Proposition 4.1. There exists a K -point Q with 2Q = P if and only if m is a K solution of ?x q (m) = 0 and x1 is the multiple solution of q (x) = 0. If P is a ?ex point, ?x q (m) = 0 contains a canonical solution which corresponds to the tangent line at P and m = ?fx (α, β )/fy (α, β ). For any K -solution m with m = ?fx (α, β )/fy (α, β ), the order of Q is equal to 2 · order P . (B) When does a point Q ∈ C exist such that 3Q = P . Assume that a K -point Q = (x1 , y1 ) satis?es 3Q = P . Put Q′ := 2Q and put Q′ = (x2 , y2). Let TQ C be the tangent line at Q. Then TQ C intersects C at ?Q′ . Then ?3Q is the third intersection of C and the line L which passes through Q, Q′ . Thus three points ?P, Q, Q′ are colinear. Write L as y = m(x ? α) ? β . Then x1 , x2 are the solutions of q (x) = 0. Thus we have (4.2) where coe?(q, xi ) is the coe?cient of xi in q (x). Let LQ (x, y ) be the linear form de?ning TQ C and let R(x) be the resultant of f (x, y ) and LQ (x, y ) in y . Put R1 (x) := R(?coe?(q, x)/coe?(q, x2 ) ? x). Then by the above consideration, x = x1 is a common solution of q (x) = R1 (x) = 0. Let R2 (m) be the resultant of q (x) and R1 (x). Note that if ?x q (m) = 0, L is tangent to C at Q and R2 (m) = 0. In this case, 2Q = P . Proposition 4.3. Assume that there exists a K -point Q with 3Q = P and order Q = 3 · order P and let m be as above. Then R2 (m) = 0 and ?x q (m) = 0. Moreover x1 is given as a common solution of q (x) = R1 (x) = 0.

8

x2 = ?coe?(q, x)/coe?(q, x2 ) ? x1 ,

y1 = m(x1 ? α) ? β

Actually one can show that R2 (m) is divisible by (?x q )2 . 4.1. Cubic family associated with sextics of a torus type. We have observed that the family Cs for s ∈ Q is de?ned over Q. First, recall that Cs is de?ned by 1 Cs : x3 ? s(x ? 1)2 + sy 2 = 0 (4.4) 4 and the Weierstrass normal form is given by Cs : y 2 = x3 + a(s)x + b(s) where 1 1 1 6 1 4 1 3 s + s , b(s) = ? s5 + s4 + s 48 2 24 4 864 Put Σ := {0, 27, ∞}. This corresponds to singular ?bers. We have two sections of order 1 2 1 2 1 2 3: s → ( 12 s , ±1 s2 ). Put P1 := ( 12 s , 2 s ). Thus the torsion group is at least Z/3Z. By 2 [Ma], the possible torsion group which has an element of order 3 is one of Z/3Z, Z/6Z, Z/2Z + Z/6Z, Z/9Z or Z/12Z. The j-invariant of Cs is given by (4.5) a(s) = ? (4.6) j (Cs ) := jtorus (s), jtorus (s) := s(s ? 24)3 /(s ? 27)

(1) Assume that (Cs )tor (Q) has an element of order 6, say P2 := (α2 , β2 ) ∈ Cs ∩ Q2 . We may assume that P2 + P2 = P1 . By Proposition 4.1, this implies that x = α2 must be the multiple solution of As ?fx (?P1 )/fy (?P1 ) = ?s/2, we must have m = ?s/2 and thus (4.7) q (x) := s4 ? 36s3 ? 72ms2 ? 6xs2 ? 6s2 m2 + 72m2 x ? 72x2 = 0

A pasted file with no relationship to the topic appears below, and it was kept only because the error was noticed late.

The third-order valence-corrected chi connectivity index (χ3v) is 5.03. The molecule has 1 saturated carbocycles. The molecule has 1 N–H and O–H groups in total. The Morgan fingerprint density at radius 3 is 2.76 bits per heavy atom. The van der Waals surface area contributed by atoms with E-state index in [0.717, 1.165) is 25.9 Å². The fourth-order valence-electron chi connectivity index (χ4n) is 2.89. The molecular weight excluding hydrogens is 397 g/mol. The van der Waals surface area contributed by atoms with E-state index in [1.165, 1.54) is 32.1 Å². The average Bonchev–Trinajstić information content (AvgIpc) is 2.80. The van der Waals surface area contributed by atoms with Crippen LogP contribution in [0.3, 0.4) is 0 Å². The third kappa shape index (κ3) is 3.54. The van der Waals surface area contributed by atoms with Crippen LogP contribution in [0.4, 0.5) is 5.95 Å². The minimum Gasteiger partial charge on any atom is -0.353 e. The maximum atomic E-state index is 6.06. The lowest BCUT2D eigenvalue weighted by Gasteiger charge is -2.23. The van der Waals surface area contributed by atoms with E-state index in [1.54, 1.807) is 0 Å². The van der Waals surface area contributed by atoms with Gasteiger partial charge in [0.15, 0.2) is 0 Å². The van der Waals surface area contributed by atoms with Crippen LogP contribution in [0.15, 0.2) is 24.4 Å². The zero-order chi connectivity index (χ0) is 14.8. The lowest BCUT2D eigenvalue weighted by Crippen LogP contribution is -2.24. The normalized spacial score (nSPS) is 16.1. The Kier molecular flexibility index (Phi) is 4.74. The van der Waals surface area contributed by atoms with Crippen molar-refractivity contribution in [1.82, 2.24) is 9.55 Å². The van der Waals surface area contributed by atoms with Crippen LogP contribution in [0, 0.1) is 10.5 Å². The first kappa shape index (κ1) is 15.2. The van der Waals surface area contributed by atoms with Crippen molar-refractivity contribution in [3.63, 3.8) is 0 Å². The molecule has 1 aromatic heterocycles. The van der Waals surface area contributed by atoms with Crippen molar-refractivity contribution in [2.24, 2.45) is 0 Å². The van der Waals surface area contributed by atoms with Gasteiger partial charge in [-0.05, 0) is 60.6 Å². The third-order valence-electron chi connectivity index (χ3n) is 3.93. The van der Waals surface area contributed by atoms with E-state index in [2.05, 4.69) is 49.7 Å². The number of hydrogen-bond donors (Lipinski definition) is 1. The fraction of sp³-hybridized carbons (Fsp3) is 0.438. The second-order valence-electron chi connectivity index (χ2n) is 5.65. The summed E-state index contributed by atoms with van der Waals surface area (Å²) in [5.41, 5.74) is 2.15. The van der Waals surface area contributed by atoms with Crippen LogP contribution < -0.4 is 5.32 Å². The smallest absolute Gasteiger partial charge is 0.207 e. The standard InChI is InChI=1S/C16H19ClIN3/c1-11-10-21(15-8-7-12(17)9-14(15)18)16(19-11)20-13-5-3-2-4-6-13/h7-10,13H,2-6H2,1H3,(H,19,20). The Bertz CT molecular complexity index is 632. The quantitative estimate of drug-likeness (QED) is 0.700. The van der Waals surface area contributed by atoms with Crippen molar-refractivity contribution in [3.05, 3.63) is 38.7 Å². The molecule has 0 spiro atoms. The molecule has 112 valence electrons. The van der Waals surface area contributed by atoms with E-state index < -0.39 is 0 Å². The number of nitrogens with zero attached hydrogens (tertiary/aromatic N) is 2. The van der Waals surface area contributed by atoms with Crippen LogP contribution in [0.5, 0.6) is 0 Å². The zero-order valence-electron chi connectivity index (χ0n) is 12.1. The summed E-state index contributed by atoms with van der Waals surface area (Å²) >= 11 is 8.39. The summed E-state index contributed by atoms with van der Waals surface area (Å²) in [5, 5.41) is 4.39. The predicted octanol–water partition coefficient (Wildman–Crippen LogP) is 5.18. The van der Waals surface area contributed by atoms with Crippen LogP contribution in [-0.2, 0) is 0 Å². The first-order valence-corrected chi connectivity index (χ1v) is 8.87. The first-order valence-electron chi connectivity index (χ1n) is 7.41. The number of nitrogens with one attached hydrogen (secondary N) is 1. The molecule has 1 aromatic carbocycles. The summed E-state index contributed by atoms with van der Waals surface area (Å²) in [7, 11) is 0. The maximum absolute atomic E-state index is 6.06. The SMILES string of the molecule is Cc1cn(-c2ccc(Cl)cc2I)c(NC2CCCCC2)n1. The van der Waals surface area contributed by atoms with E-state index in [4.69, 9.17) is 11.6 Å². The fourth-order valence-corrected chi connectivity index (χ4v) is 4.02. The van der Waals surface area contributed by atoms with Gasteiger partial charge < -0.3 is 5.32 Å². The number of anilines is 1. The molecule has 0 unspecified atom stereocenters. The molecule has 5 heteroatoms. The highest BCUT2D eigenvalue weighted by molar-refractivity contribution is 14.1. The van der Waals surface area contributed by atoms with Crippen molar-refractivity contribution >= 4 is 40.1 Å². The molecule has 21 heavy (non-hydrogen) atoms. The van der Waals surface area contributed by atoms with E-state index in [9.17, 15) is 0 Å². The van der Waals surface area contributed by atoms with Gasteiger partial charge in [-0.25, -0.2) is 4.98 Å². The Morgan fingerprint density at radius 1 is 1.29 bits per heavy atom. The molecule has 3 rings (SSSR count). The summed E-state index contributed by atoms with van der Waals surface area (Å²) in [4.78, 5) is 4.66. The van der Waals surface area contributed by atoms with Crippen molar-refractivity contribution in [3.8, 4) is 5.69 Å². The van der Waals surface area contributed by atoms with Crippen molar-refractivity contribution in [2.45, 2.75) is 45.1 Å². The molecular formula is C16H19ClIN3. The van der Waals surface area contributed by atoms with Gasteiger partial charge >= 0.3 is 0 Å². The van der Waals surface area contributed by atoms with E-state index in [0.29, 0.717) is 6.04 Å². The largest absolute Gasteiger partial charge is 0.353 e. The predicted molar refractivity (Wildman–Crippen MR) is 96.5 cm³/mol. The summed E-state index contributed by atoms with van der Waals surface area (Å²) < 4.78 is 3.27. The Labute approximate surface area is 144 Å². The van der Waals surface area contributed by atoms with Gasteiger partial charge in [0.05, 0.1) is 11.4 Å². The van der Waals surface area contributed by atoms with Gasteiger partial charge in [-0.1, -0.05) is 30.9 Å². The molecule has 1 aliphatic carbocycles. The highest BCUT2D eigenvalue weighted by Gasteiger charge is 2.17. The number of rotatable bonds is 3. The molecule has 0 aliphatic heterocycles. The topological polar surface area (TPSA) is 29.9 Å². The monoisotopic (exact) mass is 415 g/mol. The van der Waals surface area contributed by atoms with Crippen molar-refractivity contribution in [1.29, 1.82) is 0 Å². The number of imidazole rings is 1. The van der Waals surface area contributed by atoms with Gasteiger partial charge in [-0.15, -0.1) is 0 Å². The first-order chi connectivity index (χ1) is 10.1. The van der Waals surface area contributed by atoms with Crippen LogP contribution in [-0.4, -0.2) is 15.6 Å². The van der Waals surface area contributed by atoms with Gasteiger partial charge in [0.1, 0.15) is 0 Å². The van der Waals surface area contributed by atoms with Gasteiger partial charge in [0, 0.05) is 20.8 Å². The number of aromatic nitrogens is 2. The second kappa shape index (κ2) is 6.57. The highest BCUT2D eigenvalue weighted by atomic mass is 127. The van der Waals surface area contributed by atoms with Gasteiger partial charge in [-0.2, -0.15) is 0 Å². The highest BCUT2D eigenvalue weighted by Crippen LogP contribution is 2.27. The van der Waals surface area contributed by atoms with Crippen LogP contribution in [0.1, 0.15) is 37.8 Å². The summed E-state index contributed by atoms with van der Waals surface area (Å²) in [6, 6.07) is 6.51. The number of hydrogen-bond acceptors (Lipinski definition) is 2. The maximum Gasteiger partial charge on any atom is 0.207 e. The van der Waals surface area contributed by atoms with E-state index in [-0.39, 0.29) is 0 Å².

?′x q := ?x q/(2m + s) = s3 ? 32s2 ? 2ms2 ? 4m2 s + 8m3 = 0

The curve ?′x (q ) = 0 is a rational curve and we can parametrize ?′x q = 0 as s = ?6 (u), m = ?6 (u)u where (4.8) ?6 (u) := 32/(1 + 2u)(2u ? 1)2 P2 = ( 128 ?1 + 12u2 512(6u + 1) , ) 3 (2u + 1)2 (?1 + 2u)4 (?1 + 2u)5(2u + 1)2 The point P2 is parametrized as (4.9)

where u ∈ Q. We put A6 := {s = ?6 (u); u ∈ Q} and Σ6 := ??1 (Σ). Note that Σ6 = {?1/2, 1/2, 5/6, ?1/6}. (1-2) Assume that we are given s = ?(u) and we consider the case when (4.7) has three rational solutions in m for a ?xed s. This is the case if ?6 (u) = ?6 (v ) has two rational solutions di?erent from u. This is also equivalent to (Cs )tor (Q) has Z/2Z + Z/2Z as a subgroup. The equation is given by the conic (4.10) Q: 4u2 ? 2u + 4uv ? 1 ? 2v + 4v 2 = 0 1 (r 2 + 24r ? 36) v (r ) := ? 6 (12 + r 2 )

9

By an easy computation, Q is rational and it has a parametrization as follows. (4.11) ?36 + 5r 2 u = ?2 (r ) := , 6(12 + r 2 )

The generators are P2 of order 6 and R = (γ, 0) of order 2 where γ := ? 81 (r 4 ? 48r 3 + 72r 2 ? 432)(12 + r 2 )4 4 (r 2 ? 36)4 r 4

Put ?6,2 (r ) := ?6 (?2 (r )), which is given explicitly as

1 We de?ne a subset A6,2 of A6 by the image ?6,2 (Q). Put Σ6,2 := ?? 6,2 (Σ). It is given by Σ6,2 = {0, ±2, ±6}.

?6,2 (r ) = 27(12 + r 2 )/r 2 (r ? 6)2 (r + 6)2

(2) Assume that there exists a rational point P3 = (α3 , β3 ) of order 9 such that 3P3 = P . By Proposition 4.3, this is the case if and only if R3 (m, s) := 512m9 + 768m8 s ? 512m6 s3 ? 1536m6s2 ? 192s4m5 ?6144m5 s3 ? 6528m4 s4 + 96s5 m4 ? 12288m3s4 ? 2048m3 s5 + 64s6 m3 + 480s6m2 ?15360s5 m2 ? 6144s6m + 384s7m ? 6s8 m + 56s8 ? 512s6 ? 768s7 ? s9 = 0

has a rational solution. Here R3 is R2 /(?x q )2 (s + 2m)s4 up to a constant multiplication. Again we ?nd that the curve {(m, s) ∈ C2 ; R3 (m, s) = 0} is rational and we can parametrize this curve as s = ?9 (t), m = ψ9 (t) where (4.12) ψ9 (t) :=

1 (?1+9t ?3t+3t ) ?9 (t) := ? 8 t3 (t?1)3 (t+1)3

2 3 3

1 (?1+9t2 ?3t+3t3 )2 (?t+t3 +1+7t2 ) 16 t3 (t?1)3 (t+1)3

The generator P3 = (α3 , β3 ) is given by α3 = β3 =

1 (1?18t+15t2 ?12t3 +15t4 +30t5 +33t6 )(9t2 ?1+3t3 ?3t)4 768 (t?1)6 (t+1)6 t6 1 (1+3t2 )(9t2 ?1+3t3 ?3t)6 ? 512 (t?1)5 (t+1)7 t8

1 We put A9 := {?9 (t); t ∈ Q} and Σ9 := ?? 9 (Σ) = {0, 1, ?1}.

(3) Assume that s ∈ A6 and (Cs )tor (Q) has an element P4 = (α4 , β4 ) ∈ Cs ∩ Q2 of order 12. Then we may assume that P4 + P4 = P2 . This implies that the tangent line at P4 passes through ?P2 . Write this line as y = n(x ? α2 ) ? β2 . By the same discussion as above, the equality Γ(n1 , u) = 0 holds where Γ is the polynomial de?ned by (4.13) Γ(u, n1 ) := ?786432u4 ? 98304n1 u3 ? 524288u3 + 393216u2 ? 16384n1u2 2 2 4 ?3072n2 1 u + 131072u + 24576n1 u + 4096n1 + 16384 + 256n1 + n1